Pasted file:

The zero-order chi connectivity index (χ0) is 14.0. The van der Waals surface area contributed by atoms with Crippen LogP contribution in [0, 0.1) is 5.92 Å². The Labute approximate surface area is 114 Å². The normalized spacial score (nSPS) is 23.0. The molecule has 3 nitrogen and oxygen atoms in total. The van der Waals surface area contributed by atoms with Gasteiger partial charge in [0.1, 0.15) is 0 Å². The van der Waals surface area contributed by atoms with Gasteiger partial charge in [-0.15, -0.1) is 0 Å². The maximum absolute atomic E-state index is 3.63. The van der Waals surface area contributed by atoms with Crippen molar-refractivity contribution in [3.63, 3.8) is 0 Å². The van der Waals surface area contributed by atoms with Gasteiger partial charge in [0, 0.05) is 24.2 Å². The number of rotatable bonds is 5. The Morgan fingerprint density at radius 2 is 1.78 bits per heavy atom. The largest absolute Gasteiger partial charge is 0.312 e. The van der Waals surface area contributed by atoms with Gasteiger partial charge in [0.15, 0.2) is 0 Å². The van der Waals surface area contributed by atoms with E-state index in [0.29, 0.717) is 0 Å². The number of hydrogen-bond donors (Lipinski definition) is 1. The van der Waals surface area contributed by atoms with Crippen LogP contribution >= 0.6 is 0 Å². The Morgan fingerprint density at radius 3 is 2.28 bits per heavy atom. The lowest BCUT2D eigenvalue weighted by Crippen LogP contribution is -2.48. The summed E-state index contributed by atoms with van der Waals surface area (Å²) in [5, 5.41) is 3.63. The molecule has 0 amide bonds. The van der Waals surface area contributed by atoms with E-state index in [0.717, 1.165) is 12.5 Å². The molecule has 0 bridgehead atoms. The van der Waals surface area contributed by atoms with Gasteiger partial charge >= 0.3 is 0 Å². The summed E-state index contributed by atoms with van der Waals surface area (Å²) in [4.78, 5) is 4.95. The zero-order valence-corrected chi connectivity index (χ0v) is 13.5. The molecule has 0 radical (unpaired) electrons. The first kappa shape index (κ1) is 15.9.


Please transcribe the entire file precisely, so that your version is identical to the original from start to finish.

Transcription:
The zero-order chi connectivity index (χ0) is 14.0. The van der Waals surface area contributed by atoms with Crippen LogP contribution in [0, 0.1) is 5.92 Å². The Labute approximate surface area is 114 Å². The normalized spacial score (nSPS) is 23.0. The molecule has 3 nitrogen and oxygen atoms in total. The van der Waals surface area contributed by atoms with Gasteiger partial charge in [0.1, 0.15) is 0 Å². The van der Waals surface area contributed by atoms with Gasteiger partial charge in [-0.15, -0.1) is 0 Å². The maximum absolute atomic E-state index is 3.63. The van der Waals surface area contributed by atoms with Crippen molar-refractivity contribution in [3.63, 3.8) is 0 Å². The van der Waals surface area contributed by atoms with Gasteiger partial charge in [0, 0.05) is 24.2 Å². The number of rotatable bonds is 5. The Morgan fingerprint density at radius 2 is 1.78 bits per heavy atom. The largest absolute Gasteiger partial charge is 0.312 e. The van der Waals surface area contributed by atoms with Gasteiger partial charge in [0.15, 0.2) is 0 Å². The van der Waals surface area contributed by atoms with E-state index in [0.29, 0.717) is 0 Å². The number of hydrogen-bond donors (Lipinski definition) is 1. The van der Waals surface area contributed by atoms with Crippen LogP contribution >= 0.6 is 0 Å². The Morgan fingerprint density at radius 3 is 2.28 bits per heavy atom. The lowest BCUT2D eigenvalue weighted by Crippen LogP contribution is -2.48. The summed E-state index contributed by atoms with van der Waals surface area (Å²) in [5, 5.41) is 3.63. The molecule has 0 amide bonds. The van der Waals surface area contributed by atoms with E-state index in [0.717, 1.165) is 12.5 Å². The molecule has 0 bridgehead atoms. The van der Waals surface area contributed by atoms with Gasteiger partial charge >= 0.3 is 0 Å². The summed E-state index contributed by atoms with van der Waals surface area (Å²) in [4.78, 5) is 4.95. The zero-order valence-corrected chi connectivity index (χ0v) is 13.5. The molecule has 0 radical (unpaired) electrons. The first kappa shape index (κ1) is 15.9.